We are finding better ways to work together in this country, or am I am confused by effusion generated in the Follies? I joined Karen in the Follies as one of 50 special celebrations during our fiftieth year of marriage. In the finale the entire cast is dancing and singing uplifting, inspiring lyrics from, Better Way, by Spencer Day.
So I may not be the most objective observer, but I see signs we’re going to find a better way.
Congress is seeking better ways. House members postponed a debt limit deadline in bill HR 235, thus avoiding another false fiscal crisis.
They danced two steps further. Step one, they insisted the Senate pass a budget, which it hasn’t done since 2009. Step two, they added a provision that if Congress doesn’t pass a budget, members will not be paid.
A bi-partisan senate group proposed Immigration reform linking an amnesty program with a secure Mexican border. One of the senators in the group, Marco Rubio (R-Fla) promoted the proposal on Rush Limbaugh’s radio program.
“What you’re doing is admirable and noteworthy,” Limbaugh said according to the Los Angeles Times. “You are recognizing reality. You’re trumpeting it, you’re shouting it.”
As Tracy Warner pointed out in a Wenatchee World editorial, the senate proposal would “create a workable program” to “find agricultural workers when American workers are not available to fill open positions.”
Obama made a statement about what he’d support, but didn’t mention a guest worker program. He supported the idea during the last election, but opposed one in 2007. It may be hard for a former community organizer in Chicago to recognize Pacific Northwest needs, but I’m optimistic our democratic senators can get his support.
Maybe it’s these Follies lyrics: “I know you’ve heard it before but I’ll say it once more, cause we’re gonna find a better way.”
The state legislature is trying a different way. A senate Democrat joined the Republican caucus to head the senate and voila: committees are headed by an equal number of Republicans and Democrats instead of one party.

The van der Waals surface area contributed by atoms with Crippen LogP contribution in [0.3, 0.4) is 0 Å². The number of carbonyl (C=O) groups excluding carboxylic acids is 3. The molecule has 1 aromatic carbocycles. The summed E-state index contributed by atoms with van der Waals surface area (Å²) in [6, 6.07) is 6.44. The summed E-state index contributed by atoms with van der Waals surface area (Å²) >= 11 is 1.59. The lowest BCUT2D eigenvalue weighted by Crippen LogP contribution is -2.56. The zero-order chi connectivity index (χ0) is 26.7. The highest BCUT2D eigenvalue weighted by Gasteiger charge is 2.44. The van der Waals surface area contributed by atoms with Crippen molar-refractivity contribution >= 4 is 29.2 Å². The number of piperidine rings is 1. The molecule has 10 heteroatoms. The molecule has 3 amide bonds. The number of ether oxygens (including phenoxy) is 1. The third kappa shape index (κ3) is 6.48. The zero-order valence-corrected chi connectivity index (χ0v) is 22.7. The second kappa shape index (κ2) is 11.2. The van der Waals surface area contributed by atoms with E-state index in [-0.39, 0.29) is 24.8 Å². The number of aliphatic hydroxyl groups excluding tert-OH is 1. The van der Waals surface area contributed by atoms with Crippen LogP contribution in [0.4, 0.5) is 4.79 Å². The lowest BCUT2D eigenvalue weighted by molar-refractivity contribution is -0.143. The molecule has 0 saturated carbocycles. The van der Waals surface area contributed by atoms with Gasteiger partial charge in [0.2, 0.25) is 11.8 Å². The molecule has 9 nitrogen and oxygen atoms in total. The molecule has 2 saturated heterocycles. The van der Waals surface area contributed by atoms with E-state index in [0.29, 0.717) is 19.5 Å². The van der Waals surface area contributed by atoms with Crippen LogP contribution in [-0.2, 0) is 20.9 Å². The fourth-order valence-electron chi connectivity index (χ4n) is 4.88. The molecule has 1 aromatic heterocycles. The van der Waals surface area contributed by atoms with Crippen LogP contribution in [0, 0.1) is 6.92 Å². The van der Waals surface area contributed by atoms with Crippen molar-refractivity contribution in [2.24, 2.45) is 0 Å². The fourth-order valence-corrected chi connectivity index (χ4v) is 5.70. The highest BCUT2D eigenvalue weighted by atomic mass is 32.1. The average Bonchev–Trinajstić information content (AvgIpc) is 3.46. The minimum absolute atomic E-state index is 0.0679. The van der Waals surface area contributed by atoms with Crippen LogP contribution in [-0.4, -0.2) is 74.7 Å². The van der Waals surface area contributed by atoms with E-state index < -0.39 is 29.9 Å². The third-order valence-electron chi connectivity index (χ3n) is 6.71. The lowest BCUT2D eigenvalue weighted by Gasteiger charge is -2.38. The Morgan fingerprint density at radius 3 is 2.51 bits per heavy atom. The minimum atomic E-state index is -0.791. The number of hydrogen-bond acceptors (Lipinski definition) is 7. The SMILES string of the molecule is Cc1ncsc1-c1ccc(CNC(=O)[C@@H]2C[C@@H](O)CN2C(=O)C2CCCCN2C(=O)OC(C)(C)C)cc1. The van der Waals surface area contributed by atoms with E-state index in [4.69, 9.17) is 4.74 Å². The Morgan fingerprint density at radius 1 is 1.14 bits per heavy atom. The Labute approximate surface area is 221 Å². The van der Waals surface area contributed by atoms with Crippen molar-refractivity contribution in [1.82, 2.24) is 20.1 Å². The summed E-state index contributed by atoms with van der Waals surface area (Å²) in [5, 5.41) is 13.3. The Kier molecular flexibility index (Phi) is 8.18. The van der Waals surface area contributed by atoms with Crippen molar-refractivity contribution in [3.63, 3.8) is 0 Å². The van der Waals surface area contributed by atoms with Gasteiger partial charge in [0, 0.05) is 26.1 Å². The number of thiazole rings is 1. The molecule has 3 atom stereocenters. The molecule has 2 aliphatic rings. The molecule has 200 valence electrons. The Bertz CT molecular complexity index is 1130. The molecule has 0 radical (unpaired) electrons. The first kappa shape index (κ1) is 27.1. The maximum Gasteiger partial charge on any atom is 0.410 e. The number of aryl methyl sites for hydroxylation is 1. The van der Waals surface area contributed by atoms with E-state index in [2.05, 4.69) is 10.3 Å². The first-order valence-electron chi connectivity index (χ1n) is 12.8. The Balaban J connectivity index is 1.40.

State legislators appear to have reversed direction and find a way to preserve the Guaranteed Education Tuition program threatened by tuition increases. Financial experts say GET financing is secure for decades. Chair of the Senate Higher Education Committee, Sen. Barbara Bailey (R) wants to keep it viable.
“It’s a great program for the middle-class families planning for the future,” Bailey told the Seattle Times.
Those changes sound like legislators are dancing and singing words from Better Way: “This is a time for evolution, this is a time for compromise.”
A surprising change may come from The Boy Scouts of America after it issued a statement, “The BSA is discussing potentially removing the national membership restriction regarding sexual orientation. BSA members and parents would be able to choose a local unit which best meets the needs of their families.”
The discussion is generated by painful opposition to its current anti-gay policy. FOX news reported major donors UPS, Inc. and pharmaceutical firm Merck have halted donations. CEOs on the BSA board from Ernst & Young and AT&T want to change the policy because it’s in contrast to their corporate discrimination policies. Sponsors have dropped scout units.
Supporters of the current policy are upset. The BSA Facebook page is receiving comments pro and con. The Family Research Council and Southern Baptists have urged the BSA to stand firm.
“We anticipate there would be a very significant backlash to this as churches re-evaluate whether scouting comports with their values,” said Roger S. Oldham, a spokesman for the executive committee of the Southern Baptist Executive Committee.
The BSA National Executive Meeting Board decided last Tuesday to submit a resolution to its national council of 1400 members at their annual meeting in May.
The BSA is living the lyrics in Better Way: “I know it hurts to grow but the status quo, oh, you know it always come with a price.”
We need to find better ways in our great land. As the lyrics say, “We gotta comprehend, it’s not us or them, it’s the human race trying to survive.”